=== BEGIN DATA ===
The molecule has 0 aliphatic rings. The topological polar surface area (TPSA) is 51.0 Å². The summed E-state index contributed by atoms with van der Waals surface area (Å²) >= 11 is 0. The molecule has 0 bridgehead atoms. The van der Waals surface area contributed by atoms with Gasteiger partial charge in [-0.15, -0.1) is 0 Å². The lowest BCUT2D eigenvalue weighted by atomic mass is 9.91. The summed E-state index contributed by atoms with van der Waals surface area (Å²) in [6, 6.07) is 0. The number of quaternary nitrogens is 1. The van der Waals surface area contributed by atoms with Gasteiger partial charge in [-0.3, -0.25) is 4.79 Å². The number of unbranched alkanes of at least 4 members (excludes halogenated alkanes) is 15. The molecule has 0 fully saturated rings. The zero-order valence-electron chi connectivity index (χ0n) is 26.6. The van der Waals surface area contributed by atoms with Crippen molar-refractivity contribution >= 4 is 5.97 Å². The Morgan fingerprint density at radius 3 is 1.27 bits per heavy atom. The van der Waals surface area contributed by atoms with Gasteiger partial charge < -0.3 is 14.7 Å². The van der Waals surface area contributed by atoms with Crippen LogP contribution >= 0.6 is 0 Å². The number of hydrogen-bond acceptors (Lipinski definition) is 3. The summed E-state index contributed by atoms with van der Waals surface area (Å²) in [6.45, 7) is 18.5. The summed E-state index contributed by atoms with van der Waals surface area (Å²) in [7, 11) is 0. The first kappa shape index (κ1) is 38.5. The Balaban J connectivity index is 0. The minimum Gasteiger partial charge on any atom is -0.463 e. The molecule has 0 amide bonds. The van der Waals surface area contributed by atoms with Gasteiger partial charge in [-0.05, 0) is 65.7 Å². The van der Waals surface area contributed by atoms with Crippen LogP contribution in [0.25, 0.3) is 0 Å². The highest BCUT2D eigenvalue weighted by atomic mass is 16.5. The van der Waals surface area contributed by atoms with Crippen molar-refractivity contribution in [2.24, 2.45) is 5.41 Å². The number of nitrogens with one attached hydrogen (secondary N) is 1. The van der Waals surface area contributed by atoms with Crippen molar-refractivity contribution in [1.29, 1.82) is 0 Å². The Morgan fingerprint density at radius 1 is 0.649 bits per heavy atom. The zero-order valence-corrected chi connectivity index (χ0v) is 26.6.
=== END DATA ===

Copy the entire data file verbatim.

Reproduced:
The molecule has 0 aliphatic rings. The topological polar surface area (TPSA) is 51.0 Å². The summed E-state index contributed by atoms with van der Waals surface area (Å²) >= 11 is 0. The molecule has 0 bridgehead atoms. The van der Waals surface area contributed by atoms with Gasteiger partial charge in [-0.15, -0.1) is 0 Å². The lowest BCUT2D eigenvalue weighted by atomic mass is 9.91. The summed E-state index contributed by atoms with van der Waals surface area (Å²) in [6, 6.07) is 0. The number of quaternary nitrogens is 1. The van der Waals surface area contributed by atoms with Gasteiger partial charge in [-0.3, -0.25) is 4.79 Å². The number of unbranched alkanes of at least 4 members (excludes halogenated alkanes) is 15. The molecule has 0 fully saturated rings. The zero-order valence-electron chi connectivity index (χ0n) is 26.6. The van der Waals surface area contributed by atoms with Crippen molar-refractivity contribution >= 4 is 5.97 Å². The Morgan fingerprint density at radius 3 is 1.27 bits per heavy atom. The van der Waals surface area contributed by atoms with Gasteiger partial charge < -0.3 is 14.7 Å². The van der Waals surface area contributed by atoms with Crippen LogP contribution >= 0.6 is 0 Å². The number of hydrogen-bond acceptors (Lipinski definition) is 3. The summed E-state index contributed by atoms with van der Waals surface area (Å²) in [6.45, 7) is 18.5. The summed E-state index contributed by atoms with van der Waals surface area (Å²) in [7, 11) is 0. The first kappa shape index (κ1) is 38.5. The Balaban J connectivity index is 0. The minimum Gasteiger partial charge on any atom is -0.463 e. The molecule has 0 amide bonds. The van der Waals surface area contributed by atoms with Gasteiger partial charge in [-0.05, 0) is 65.7 Å². The van der Waals surface area contributed by atoms with Crippen LogP contribution in [0.25, 0.3) is 0 Å². The highest BCUT2D eigenvalue weighted by atomic mass is 16.5. The van der Waals surface area contributed by atoms with Crippen molar-refractivity contribution in [2.24, 2.45) is 5.41 Å². The number of nitrogens with one attached hydrogen (secondary N) is 1. The van der Waals surface area contributed by atoms with Crippen molar-refractivity contribution in [1.29, 1.82) is 0 Å². The Morgan fingerprint density at radius 1 is 0.649 bits per heavy atom. The zero-order valence-corrected chi connectivity index (χ0v) is 26.6.